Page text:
Director: Larisa Shepitko
Country: Soviet Union
I discovered this great hidden gem after finally picking up the Eclipse set which features two works from the great, overlooked Soviet director Larisa Shepitko, whose life was tragically cut short by a car accident in 1979. Even though she left behind a legacy of only four feature films, the talent that she demonstrates in both Wings and the stunning The Ascent is enough to qualify her as one of the greatest female directors in world cinema.
Wings is a fascinating character study which features the renowned actress Maya Bulgakova as school headmistress Nadezhda Petrukhina. Living an at-times painfully mundane life in the confines of classrooms and hallways, she often recalls her former position as a courageous fighter pilot during World War II. As she daydreams of soaring amongst the clouds, you begin to share her desire for more exciting pursuits. As a buttoned-down official, she faces her share of challenges, most notably a delinquent student who constantly defies authority and faces expulsion from the school, but they are mere trifles compared to the all-too-sweet promise of exhilarating freedom that repeatedly haunts her throughout the film. There is even the strong possibility that she sees something of herself, or who she used to be, in the rebellious youth, which keeps her from dismissing his case entirely. Ultimately, her inner conflict invites a serious consideration of age, destiny and belonging, her case that of a passion having grown painfully out of reach.
Wings had a somewhat unexpected, delightful effect on me. Even though it is unquestionably a film bearing the unique vision of its maker, it also reminded me of several other European films that helped make up the worldwide boom in arthouse cinema during the 1960s, namely Federico Fellini's 8 1/2, Ingmar Bergman's Persona, Chris Marker's La Jetée and Agnès Varda's Cléo From 5 to 7. There was just something about the poetic, semi-documentarian way in which Shepitko shot her scenes and actors, capturing the natural hubub of everyday life, combined with the bold, innovative confidence in her style that reminded me of the great advances narrative film was making during that legendary time (this video, featuring Martin Scorsese, someone who I could listen to talk about film all day, discussing Michelangelo Antonioni's L'Eclisse, has also been bouncing around in my brain recently; maybe it had something to do with the association). As a result, I've been revisiting a number of such films since (including 8 1/2, one of my all-time favorites), reminding me of how fruitful this period truly was for the cinematic medium. As a recent second viewing rewardingly confirmed for me, Wings is definitely a film made in the same spirit of creativity, certifying Shepitko's place alongside other Soviet New Wavers such as Andrei Tarkovsky (Andrei Rublev) and Mikhail Kalatozov (The Cranes Are Flying).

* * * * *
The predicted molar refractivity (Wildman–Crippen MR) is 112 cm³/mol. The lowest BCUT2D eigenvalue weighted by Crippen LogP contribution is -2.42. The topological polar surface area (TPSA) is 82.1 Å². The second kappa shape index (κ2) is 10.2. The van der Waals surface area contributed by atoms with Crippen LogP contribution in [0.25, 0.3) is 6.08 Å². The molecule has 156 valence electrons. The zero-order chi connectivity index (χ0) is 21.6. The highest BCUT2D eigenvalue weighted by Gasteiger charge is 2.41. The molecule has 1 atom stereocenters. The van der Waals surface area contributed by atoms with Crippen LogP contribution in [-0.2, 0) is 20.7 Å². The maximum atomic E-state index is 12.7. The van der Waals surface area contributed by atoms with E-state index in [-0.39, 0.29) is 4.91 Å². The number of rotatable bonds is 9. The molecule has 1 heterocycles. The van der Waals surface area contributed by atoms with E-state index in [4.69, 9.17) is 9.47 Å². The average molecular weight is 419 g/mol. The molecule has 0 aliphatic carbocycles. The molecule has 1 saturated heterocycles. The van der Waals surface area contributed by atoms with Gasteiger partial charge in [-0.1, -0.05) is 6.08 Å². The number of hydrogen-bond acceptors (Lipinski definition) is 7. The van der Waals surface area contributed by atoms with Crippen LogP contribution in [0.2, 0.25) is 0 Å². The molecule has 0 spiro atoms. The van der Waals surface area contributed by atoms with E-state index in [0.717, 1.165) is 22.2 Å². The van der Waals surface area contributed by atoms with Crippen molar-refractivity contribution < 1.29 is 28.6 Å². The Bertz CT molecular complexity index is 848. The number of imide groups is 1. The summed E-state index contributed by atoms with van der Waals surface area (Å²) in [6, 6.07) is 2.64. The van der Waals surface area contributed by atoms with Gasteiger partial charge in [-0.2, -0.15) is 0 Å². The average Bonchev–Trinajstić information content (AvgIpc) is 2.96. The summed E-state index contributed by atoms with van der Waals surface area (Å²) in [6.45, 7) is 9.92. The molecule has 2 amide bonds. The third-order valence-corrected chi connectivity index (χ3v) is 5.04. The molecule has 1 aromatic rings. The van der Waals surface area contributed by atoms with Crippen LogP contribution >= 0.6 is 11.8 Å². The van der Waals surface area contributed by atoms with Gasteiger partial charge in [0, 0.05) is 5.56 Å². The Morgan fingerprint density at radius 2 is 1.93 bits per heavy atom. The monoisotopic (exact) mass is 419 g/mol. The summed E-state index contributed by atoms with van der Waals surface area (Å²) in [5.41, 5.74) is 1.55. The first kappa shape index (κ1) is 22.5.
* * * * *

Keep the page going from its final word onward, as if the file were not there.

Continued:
This is one film I'll definitely revisit often and cherish in my collection. Inspiring on multiple levels, Wings follows a woman's journey of self-discovery with great style, throwing in sights and sounds of everyday life and tasteful artistic flourishes. Both it and Shepitko easily warrant attention.